Wednesday, April 01, 2009
"a secular shift in attitudes toward credit"
... the savings rate could head back to the 10-12% range that prevailed before we became a consumer society that was relying on parabolic asset inflation to fund retirement needs.
... The latest NAHB index for March suggested very little traffic at showrooms (this subindex fell to 9 in March from 11 in February, in fact, the third lowest print on record). As the nearby charts show, consumer plans to buy a home in the next six months have actually fallen to a 27-yeaar low after declining in March for the third consecutive month. Demand is so weak, that it is now taking a record of nearly 10 months for the builders to find a buyer of a newly-completed home.
Attitudes toward housing have changed, and it looks increasingly as though this is more of a secular shift than something that is merely cyclical, and perhaps it is because people are much more fearful of taking on any new debt – at any cost – after the misery that the past decade of excessive leverage has left in its wake. Housing, like autos, is extremely credit sensitive, and every survey we see (NACM, Fed Loan Officer Survey) shows that household demand for credit is at or near record lows.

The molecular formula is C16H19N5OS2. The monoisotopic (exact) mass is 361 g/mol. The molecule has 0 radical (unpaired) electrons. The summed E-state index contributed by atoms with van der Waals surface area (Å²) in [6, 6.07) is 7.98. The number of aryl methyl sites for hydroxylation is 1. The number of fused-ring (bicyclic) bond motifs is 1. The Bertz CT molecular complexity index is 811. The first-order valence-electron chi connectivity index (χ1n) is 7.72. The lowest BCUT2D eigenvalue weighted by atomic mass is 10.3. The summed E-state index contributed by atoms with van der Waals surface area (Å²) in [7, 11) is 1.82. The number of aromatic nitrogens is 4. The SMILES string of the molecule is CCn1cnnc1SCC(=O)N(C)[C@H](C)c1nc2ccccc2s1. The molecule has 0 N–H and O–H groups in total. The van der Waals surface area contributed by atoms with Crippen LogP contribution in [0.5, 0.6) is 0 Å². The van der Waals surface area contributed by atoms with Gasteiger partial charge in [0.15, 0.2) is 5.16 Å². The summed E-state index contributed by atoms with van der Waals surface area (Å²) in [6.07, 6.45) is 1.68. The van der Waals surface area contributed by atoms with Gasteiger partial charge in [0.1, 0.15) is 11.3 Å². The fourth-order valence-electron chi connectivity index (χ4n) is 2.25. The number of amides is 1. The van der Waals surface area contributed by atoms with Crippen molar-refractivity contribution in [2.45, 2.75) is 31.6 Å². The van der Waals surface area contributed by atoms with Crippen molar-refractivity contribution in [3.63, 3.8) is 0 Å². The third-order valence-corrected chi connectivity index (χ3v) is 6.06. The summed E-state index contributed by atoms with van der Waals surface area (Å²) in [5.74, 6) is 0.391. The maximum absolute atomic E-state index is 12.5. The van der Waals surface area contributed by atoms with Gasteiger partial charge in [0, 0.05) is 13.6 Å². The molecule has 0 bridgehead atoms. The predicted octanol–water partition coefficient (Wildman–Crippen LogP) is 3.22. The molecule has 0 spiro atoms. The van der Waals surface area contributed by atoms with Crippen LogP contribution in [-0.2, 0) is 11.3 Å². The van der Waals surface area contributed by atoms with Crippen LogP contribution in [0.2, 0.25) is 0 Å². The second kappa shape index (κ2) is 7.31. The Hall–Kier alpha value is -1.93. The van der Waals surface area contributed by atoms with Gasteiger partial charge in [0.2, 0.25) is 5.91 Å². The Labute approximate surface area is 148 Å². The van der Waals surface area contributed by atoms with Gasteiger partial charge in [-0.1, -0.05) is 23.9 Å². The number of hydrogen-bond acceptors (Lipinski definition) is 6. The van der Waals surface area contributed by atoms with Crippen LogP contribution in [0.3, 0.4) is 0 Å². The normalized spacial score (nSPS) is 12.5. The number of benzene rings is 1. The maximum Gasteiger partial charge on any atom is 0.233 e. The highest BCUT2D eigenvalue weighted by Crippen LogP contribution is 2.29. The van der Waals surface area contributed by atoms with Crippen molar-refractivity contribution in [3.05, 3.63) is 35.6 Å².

The widening slack in the labor market is taking a serious toll on the household income statement. Total personal income, excluding government benefits, has contracted by $234 billion since peaking six months ago (a 4.5% decline at an annual rate) – a plunge of unprecedented proportions. So not only have the boomers lost $20 trillion of net worth during this bear market (including our estimate for first quarter), but the flow of income from the workforce is declining at a near-record rate as well. Be assured that the Baby Boomers’ investment behavior is going to change based on this dual squeeze on the balance sheet and income statement, and, to repeat, these shifts are permanent (as much as anything can be), not transitory.
UPDATE: of additional interest, via zero hedge, trimtabs is reporting accelerating job losses, no visible economic basing, and an interesting observation on savings rate.
TrimTabs reported that the personal savings rate in February was much lower than the 4.2% reported by the Bureau of Economic Analysis. "Real-time income tax data indicates that personal income is plummeting and that the savings rate was no more than 0.9% in February," said Biderman. "The only reason the savings rate was positive was that income tax refunds were up sharply relative to last year."
BEA's early savings rate number is a guess marked by heavy revisions, so trimtabs is to be listened to here. i personally know a handful of salaried and hourly folks who are seeing wages cut, and so have little trouble believing this -- yes, that is an anecdotally-driven bias.